Does field independence predict visuo-spatial abilities underpinning human navigation? Behavioural evidence

Maddalena Boccia, Laura Piccardi, Mariangela Di Marco, Luigi Pizzamiglio, Cecilia Guariglia

Research output: Contribution to journalArticle

Abstract

Field independence (FI) has been defined as the extent to which the individual perceives part of a field as discrete from the surrounding field, rather than embedded in the field. It has been proposed to represent a relatively stable pattern in individuals’ predisposition towards information processing. In the present study, we assessed the effect of FI on skills underpinning human navigation. Fifty Healthy individuals took part in this study. FI has been assessed by using the group embedded figures test (GEFT). Participants were also asked to perform several visuo-spatial orientation tasks, including the perspective taking/spatial orientation test (PTSOT), the mental rotation task (MRT) and the vividness task, as well as the Santa Barbara Sense of Direction Scale, a self-reported questionnaire, which has been found to predict environmental spatial orientation ability. We found that performances on the GEFT significantly predicted performances on the PTSOT and the MRT. This result supports the idea that FI predicts human navigation.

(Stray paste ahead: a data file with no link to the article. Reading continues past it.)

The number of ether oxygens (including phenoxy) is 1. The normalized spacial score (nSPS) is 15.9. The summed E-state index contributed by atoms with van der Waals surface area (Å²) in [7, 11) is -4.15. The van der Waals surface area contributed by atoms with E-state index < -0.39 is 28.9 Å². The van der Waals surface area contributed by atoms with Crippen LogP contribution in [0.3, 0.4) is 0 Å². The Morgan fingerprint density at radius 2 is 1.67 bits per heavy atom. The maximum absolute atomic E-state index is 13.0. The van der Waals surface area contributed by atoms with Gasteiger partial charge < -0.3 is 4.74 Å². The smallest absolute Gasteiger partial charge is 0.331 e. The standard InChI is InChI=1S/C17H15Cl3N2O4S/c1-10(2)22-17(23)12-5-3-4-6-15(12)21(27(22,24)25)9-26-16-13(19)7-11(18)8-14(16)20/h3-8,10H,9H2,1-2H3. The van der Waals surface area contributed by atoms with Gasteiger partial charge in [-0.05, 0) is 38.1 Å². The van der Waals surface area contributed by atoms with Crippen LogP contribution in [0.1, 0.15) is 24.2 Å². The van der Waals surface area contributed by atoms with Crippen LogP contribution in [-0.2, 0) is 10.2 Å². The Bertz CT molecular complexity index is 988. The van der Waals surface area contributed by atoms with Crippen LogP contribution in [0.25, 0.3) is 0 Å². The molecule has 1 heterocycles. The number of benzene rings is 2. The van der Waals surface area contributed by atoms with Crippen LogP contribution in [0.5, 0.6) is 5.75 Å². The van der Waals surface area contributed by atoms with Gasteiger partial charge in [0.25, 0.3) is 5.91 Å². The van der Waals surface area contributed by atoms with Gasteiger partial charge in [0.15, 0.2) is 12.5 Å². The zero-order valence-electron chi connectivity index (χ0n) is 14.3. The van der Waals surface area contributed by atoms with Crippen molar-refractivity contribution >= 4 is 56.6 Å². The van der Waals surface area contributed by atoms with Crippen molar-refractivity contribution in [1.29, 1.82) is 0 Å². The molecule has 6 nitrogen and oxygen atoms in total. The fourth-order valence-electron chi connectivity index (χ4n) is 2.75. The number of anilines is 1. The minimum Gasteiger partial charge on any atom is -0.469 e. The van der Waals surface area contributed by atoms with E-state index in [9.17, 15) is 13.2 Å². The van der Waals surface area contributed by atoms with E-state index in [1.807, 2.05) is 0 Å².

Original languageEnglish
Pages (from-to)1-9
Number of pages9
JournalExperimental Brain Research
DOIs
Publication statusAccepted/In press - May 25 2016

Keywords

  • Field dependence
  • Mental rotation
  • Perspective taking
  • Sense of direction
  • Spatial orientation

ASJC Scopus subject areas

  • Neuroscience(all)

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